Margaret Hamilton Inside Command Module

Margaret Hamilton

Computer Scientist & Software Engineer

Margaret Hamilton joined MIT to work on software projects (including meteorological software for Edward Lorenz, father of chaos theory, and SAGE system software that searched for enemy airplanes) before landing on the MIT/NASA contract as the lead programmer on the Apollo Guidance Computer. She worked on every manned Apollo mission as well as many unmanned missions. For the manned missions, Hamilton led the team that developed the on-board flight software for the command and lunar modules. She was the Director of the Software Engineering Division at MIT's Instrumentation Laboratory.

The code Hamilton developed was the software that the two Apollo spacecraft computers would use and would be the base of what today is an industry of software engineers who owe their careers to Hamilton and her team. The on-board flight software was built to be asynchronous. Every job in the software was assigned a unique priority by members of the team. Hamilton developed software to detect system errors and recover from them in real time. This included her man-in-the-loop priority-display-interface-routines that gave the software the ability to communicate asynchronously in realtime with the astronauts─the software and astronauts running in parallel─within a distributed system-of-systems environment. With this as a backdrop, the priority displays warned the astronauts in case of an emergency by interrupting the astronauts' normal mission displays and replacing them with priority alarm displays, providing them with emergency related options from which to select. Such was the case on Apollo 11 just before landing on the moon when the computer, as a result of the rendezvous radar switch having been left in the wrong position, became overloaded. The priority alarm displays were a reminder to the astronauts to put the radar swich back where it belonged. When the priority displays gave them the choice: "to land" or "not to land", because of their (and mission control's) belief in the integrity of the on-board flight software, they chose to land.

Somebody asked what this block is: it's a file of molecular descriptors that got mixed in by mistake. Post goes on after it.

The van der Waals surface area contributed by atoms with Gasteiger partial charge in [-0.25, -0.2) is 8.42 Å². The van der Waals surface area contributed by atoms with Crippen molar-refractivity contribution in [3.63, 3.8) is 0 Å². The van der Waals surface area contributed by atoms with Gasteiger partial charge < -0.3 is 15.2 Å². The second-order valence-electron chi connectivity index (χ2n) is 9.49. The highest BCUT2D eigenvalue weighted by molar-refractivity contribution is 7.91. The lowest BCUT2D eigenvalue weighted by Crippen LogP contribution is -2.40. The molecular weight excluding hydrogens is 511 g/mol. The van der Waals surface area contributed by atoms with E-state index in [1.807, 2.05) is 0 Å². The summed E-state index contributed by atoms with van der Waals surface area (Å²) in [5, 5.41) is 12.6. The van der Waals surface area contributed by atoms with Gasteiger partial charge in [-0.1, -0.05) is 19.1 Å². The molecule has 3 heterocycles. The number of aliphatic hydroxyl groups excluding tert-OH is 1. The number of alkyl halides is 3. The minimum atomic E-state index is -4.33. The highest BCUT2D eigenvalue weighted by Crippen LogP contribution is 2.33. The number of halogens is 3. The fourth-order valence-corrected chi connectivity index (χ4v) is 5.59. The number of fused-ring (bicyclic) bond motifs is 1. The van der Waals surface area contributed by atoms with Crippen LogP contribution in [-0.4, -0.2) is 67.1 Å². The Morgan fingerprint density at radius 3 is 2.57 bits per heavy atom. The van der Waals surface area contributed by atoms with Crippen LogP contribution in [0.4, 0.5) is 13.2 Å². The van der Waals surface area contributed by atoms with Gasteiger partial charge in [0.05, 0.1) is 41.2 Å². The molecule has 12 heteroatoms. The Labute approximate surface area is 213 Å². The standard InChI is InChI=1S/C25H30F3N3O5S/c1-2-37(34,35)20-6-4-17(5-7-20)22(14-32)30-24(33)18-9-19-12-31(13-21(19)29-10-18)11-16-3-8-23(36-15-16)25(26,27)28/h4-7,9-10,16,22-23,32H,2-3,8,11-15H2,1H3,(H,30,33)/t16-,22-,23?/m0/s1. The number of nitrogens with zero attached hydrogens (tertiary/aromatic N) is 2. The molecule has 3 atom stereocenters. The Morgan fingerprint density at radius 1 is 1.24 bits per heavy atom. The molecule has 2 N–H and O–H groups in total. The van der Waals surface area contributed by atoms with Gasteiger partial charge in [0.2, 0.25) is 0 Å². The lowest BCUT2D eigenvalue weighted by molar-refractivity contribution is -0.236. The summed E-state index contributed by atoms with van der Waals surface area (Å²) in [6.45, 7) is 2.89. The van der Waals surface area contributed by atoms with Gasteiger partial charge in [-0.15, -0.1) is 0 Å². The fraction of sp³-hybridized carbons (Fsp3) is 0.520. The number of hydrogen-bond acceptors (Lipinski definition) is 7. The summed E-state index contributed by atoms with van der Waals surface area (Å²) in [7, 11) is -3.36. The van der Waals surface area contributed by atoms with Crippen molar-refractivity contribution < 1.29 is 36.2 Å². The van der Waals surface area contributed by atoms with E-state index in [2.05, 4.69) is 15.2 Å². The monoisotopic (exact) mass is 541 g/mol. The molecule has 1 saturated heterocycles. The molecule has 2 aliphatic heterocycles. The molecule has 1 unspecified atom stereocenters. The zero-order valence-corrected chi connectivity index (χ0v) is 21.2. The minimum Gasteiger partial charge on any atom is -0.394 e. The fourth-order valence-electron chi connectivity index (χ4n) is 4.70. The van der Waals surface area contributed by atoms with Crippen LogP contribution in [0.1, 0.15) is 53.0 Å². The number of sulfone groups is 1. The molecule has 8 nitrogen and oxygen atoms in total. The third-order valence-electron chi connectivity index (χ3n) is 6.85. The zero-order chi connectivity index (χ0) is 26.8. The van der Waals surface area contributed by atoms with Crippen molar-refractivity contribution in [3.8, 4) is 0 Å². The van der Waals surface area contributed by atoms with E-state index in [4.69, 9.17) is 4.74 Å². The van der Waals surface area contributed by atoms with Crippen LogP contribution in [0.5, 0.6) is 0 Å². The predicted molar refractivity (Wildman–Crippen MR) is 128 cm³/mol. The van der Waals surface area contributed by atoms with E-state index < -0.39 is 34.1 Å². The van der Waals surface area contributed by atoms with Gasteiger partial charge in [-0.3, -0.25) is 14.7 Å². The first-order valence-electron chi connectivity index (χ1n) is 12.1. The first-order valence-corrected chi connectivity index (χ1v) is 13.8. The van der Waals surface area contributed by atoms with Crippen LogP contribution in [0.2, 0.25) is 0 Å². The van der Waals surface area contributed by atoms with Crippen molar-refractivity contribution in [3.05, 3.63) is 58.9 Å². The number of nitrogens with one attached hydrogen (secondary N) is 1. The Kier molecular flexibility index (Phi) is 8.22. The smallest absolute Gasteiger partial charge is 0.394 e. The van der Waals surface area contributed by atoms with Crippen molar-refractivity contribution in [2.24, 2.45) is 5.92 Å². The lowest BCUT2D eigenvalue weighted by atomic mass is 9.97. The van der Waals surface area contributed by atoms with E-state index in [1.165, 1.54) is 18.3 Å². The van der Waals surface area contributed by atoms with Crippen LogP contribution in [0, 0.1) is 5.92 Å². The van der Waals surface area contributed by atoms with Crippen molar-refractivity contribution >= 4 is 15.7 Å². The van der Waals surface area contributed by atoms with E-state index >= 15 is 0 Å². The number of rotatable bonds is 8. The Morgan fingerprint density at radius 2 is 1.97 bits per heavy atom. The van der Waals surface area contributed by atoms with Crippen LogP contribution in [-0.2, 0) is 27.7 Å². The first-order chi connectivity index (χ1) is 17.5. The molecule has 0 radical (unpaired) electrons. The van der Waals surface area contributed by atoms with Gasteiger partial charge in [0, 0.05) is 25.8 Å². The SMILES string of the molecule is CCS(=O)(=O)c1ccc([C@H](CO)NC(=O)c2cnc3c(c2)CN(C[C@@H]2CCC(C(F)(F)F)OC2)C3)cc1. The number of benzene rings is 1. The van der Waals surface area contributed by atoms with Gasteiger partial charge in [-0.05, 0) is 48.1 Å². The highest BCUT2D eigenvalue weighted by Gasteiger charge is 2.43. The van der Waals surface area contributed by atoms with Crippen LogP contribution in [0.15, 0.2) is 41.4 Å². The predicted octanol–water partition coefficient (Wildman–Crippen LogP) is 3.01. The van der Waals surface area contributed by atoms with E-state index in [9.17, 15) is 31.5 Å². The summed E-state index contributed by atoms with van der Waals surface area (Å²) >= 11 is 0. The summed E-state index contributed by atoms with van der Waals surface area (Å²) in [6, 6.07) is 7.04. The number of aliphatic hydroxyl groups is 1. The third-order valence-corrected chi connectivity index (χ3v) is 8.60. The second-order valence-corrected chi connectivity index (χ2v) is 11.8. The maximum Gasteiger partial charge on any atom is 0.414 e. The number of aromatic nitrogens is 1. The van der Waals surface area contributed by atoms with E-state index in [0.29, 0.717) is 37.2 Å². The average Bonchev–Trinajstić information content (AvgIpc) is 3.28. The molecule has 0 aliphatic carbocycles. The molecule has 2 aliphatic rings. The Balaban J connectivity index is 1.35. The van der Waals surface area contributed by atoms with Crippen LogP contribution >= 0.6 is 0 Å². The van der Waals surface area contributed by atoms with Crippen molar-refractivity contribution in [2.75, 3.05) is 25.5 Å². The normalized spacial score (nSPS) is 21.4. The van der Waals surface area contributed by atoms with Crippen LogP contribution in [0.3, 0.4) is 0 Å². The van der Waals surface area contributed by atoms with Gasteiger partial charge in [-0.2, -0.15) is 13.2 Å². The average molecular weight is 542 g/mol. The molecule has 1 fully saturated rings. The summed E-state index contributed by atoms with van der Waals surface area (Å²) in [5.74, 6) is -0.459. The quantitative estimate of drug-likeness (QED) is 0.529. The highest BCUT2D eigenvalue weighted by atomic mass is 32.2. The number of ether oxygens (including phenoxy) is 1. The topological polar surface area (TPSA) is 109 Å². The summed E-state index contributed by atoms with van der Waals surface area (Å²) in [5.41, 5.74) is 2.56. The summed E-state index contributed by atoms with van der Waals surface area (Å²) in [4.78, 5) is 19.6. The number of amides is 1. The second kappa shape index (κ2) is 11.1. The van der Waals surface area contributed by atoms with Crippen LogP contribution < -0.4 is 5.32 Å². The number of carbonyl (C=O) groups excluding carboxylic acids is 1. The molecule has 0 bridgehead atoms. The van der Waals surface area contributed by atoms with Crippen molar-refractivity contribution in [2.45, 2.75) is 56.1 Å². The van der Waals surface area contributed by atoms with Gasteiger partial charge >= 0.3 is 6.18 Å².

Hamilton often brought her daughter, Lauren, to work during off-hours. One time while some of the team were running mission scenarios on the hybrid simulation computer, Lauren went exploring and began selecting the DSKY keys in an "off nominal" manner. She started up a mission scenario, and caused the mission to fail by selecting P01 (pre-launch) during midcourse. Hamilton asked, "what if P01 were inadvertently selected by a real astronaut during midcourse in a real mission?" This would be a major problem, because it would wipe out the navigation data. Not allowed to add code to prevent the astronaut from making this mistake, Hamilton added a program note to the software, "do not select P01 during flight". In the next mission, Apollo 8, the astronaut made the same mistake; Hamilton and her team were able to help the astronauts re-upload the navigational data to replace the destroyed data. She now had approval to add software to prevent this problem from happening on future Apollo missions.

"Hamilton is the person who came up with the idea of naming the discipline, software engineering, as a way of giving it legitimacy". She led an empirical study of Apollo and later efforts, resulting in her systems theory of control. From its axioms, the universal systems language was derived together with its automation and preventative paradigm. Hamilton is CEO of Hamilton Technologies Inc. She received the NASA Exceptional Space Act Award (2003) and the Presidential Medal of Freedom from President Barack Obama (2016). She received her own Lego in the Women of NASA Lego set.